11. Indiana (2-5, 0-3; last week: 10): Once again, Indiana found itself in position for a win, and once again, the Hoosiers made just enough mistakes to lose. The defense didn't play great, but this one was on an offense that settled for three short field goals instead of getting the ball in the end zone. Quarterback Cameron Coffman, who entered the game with just one interception for the season, had two picks, one of which was returned for a touchdown. Indiana still can't get over the hump. Maybe it'll happen this week at Illinois.

12. Illinois (2-5, 0-3; last week: 12): At least Tim Beckman's team got through a Saturday without another humbling setback. The week off also should help the Illini get a bit healthier as the injury bug has hit them hard in the first half. If Illinois has any plan to salvage its season, it needs to beat Indiana at home this week. The team's closing stretch isn't that difficult, but Illinois needs a lot of work, especially on offense, to have a chance to win a Big Ten game.
Recognizing the best and the brightest from Week 8 in the Big Ten:
  • Wisconsin RBs James White and Montee Ball: Ball was slowed by an ankle injury early, so the Badgers' "other" star tailback took up the slack. White had a career day, rushing 15 times for 175 yards and three touchdowns and masterminding the Wildcat in Wisconsin's 38-13 win over Minnesota. Then Ball got going late, too, finishing with 24 carries for 166 yards and two scores of his own. Must be nice to have that kind of backfield depth.
  • Ohio State QB Kenny Guiton: When Braxton Miller went down at the end of the third quarter against Purdue, the Buckeyes were in big trouble. They looked like they were toast when they trailed 22-14 with a minute left. But Guiton led the amazing comeback, first with a 39-yard pass to Devin Smith and then with a 2-yard touchdown throw to Chris Fields. Guiton also hit Jeff Heurman for the two point conversion to tie the score with three seconds remaining. The Buckeyes went on to win 29-22 in overtime, and Guiton joined Ohio State lore in the process. He may have to play a lot more going forward, if the Miller injury is as serious as it looked.
  • Nebraska QB Taylor Martinez: Little came easy for Martinez and the Huskers at Northwestern, but the junior stepped up in the clutch, leading two touchdown drives in the final eight minutes as Nebraska rallied for a 29-28 win. Martinez completed 27 of 39 passes for 342 yards with three touchdowns and no interceptions. He added 65 rush yards and a touchdown on 18 carries, recording his second big game against Northwestern (this time, in a win).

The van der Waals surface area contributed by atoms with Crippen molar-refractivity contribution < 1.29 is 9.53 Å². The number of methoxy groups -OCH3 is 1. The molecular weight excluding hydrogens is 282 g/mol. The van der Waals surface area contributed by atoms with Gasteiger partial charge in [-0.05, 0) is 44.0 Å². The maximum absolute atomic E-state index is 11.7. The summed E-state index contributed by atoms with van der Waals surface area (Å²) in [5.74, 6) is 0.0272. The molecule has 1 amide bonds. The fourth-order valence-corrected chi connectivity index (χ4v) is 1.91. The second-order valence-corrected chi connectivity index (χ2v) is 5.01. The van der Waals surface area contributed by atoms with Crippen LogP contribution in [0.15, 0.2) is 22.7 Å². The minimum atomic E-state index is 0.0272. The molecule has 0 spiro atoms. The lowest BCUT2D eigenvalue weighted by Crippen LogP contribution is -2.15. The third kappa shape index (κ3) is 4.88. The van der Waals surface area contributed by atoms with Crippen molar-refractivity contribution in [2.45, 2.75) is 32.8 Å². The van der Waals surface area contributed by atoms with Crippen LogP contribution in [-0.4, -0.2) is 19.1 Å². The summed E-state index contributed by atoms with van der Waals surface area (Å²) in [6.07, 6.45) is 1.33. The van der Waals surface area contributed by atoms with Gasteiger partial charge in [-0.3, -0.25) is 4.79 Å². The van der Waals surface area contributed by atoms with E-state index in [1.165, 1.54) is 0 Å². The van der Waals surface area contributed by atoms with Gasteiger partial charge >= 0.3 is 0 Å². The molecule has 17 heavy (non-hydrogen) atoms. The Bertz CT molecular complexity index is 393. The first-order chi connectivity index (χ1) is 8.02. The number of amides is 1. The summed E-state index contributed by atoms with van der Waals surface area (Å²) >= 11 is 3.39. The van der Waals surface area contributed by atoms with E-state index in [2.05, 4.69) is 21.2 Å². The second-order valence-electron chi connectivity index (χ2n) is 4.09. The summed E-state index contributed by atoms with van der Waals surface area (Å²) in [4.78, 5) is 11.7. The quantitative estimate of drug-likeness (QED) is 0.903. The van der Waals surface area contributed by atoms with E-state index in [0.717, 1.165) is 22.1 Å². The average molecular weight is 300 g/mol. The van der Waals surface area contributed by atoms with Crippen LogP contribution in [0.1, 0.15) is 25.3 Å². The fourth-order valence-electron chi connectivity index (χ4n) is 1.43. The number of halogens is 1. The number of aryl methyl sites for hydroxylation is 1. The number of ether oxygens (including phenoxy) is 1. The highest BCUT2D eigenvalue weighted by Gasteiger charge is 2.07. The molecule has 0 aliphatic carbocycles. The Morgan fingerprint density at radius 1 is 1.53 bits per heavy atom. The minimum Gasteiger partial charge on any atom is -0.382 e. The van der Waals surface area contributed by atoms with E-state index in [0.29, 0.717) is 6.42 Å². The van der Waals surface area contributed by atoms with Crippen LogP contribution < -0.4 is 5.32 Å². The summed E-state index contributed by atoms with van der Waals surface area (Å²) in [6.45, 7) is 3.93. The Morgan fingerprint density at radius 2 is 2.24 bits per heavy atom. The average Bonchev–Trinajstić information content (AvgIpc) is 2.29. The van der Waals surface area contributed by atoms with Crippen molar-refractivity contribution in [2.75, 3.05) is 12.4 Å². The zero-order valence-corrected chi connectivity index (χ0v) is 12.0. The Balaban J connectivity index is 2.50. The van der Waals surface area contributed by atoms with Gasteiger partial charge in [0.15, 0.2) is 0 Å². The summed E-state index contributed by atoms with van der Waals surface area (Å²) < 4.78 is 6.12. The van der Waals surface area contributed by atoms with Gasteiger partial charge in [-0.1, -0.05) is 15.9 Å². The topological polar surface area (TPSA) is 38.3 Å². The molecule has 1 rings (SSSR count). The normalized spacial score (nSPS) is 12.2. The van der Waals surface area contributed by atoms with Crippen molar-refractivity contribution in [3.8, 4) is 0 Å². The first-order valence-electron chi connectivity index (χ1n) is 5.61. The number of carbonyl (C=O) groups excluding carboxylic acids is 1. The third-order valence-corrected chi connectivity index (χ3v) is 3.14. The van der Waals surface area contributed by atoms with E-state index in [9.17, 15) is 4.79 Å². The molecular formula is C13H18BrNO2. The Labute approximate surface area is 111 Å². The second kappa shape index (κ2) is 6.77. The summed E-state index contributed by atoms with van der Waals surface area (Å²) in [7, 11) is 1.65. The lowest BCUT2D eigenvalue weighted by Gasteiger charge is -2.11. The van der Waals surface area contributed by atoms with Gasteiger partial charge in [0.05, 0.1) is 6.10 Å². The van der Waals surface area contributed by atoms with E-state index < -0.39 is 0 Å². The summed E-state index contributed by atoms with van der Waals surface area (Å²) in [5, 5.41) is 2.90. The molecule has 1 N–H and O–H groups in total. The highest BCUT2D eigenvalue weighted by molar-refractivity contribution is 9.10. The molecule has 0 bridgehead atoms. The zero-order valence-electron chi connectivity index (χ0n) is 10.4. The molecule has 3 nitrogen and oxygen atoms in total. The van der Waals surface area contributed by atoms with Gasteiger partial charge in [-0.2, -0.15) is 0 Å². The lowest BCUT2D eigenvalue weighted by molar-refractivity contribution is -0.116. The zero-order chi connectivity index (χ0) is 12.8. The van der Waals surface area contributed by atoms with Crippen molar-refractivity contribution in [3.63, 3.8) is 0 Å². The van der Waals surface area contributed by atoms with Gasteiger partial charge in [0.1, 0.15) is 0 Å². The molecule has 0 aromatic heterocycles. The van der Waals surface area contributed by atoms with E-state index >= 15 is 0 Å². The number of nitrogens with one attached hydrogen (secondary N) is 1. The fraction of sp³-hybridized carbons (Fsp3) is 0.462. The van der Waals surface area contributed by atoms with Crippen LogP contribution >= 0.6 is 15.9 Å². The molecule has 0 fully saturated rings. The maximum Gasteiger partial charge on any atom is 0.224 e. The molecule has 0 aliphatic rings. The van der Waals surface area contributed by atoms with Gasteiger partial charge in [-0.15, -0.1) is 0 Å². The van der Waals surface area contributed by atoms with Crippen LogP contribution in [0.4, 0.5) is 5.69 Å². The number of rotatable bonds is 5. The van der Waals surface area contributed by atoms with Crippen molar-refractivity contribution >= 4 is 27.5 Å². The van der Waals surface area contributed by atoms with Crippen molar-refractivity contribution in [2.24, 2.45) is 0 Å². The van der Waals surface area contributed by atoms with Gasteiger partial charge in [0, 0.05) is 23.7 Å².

• Michigan kickers Brendan Gibbons and Matt Wile: Remember when Michigan's kicking game was the worst in the Big Ten? Feels like a long time ago. The Wolverines needed their kickers to be perfect in a 12-10 win against rival Michigan State. Wile hit a 48-yarder on his first collegiate attempt in the second quarter, while Gibbons went 3-for-3 on his tries, including the game-winner from 38 yards out with five seconds left. Brunette girls are smiling all over Ann Arbor again.
  • Penn State QB Matt McGloin: McGloin's magical senior season continued with a terrific night in Iowa City. McGloin ran Bill O'Brien's offense crisply and efficiently, finishing 26-of-38 for 289 yards and two touchdowns, with no interceptions, in the Nittany Lions' 38-14 win.
  • Penn State's defense: A rare sixth sticker goes out to the Nittany Lions' 'D,' which nearly pitched a shutout in Iowa City. The Hawkeyes didn't score an offensive point until the final five minutes and finished with just 191 yards (20 rushing). Jordan Hill, Michael Mauti and others had big games, but the entire defense played great.
The offseason is here, and while teams are focused on recruiting right now, they will soon turn their attention to fixing problem areas and gearing up for 2012.

With that in mind, we present the offseason to-do lists for every Big Ten club, beginning with the Leaders Division. We're not going to talk about recruiting needs here, as we'll focus on that in the very near future. Instead, we're taking a look at a couple of areas each team needs to repair or restock in the coming months.


  • Spread it on: An Illini offense that needed a GPS to find the end zone the last half of the season is in for a jarring change. New head coach Tim Beckman will implement the spread offense and demand a higher tempo. Quarterback Nathan Scheelhaase must regain his freshman-year form if he is to hold off Reilly O'Toole for the starting job, and Illinois must replace its best receiver in A.J. Jenkins. Finding a reliable running back is high on the priority list as well. This offense will get a total makeover and needs to make the most of the spring and summer to get ready.
  • Locate defensive leaders: We wondered this time last year how Illinois would replace Corey Liuget. Then Whitney Mercilus jumped up with an All-American season. Who will be the next big playmaker now that Mercilus is off to the NFL? Can Michael Buchanan replicate Mercilus's production off the edge? Will Jonathan Brown capitalize on his potential? New defensive coordinator Tim Banks needs to keep up the level of performance this defense had in '11.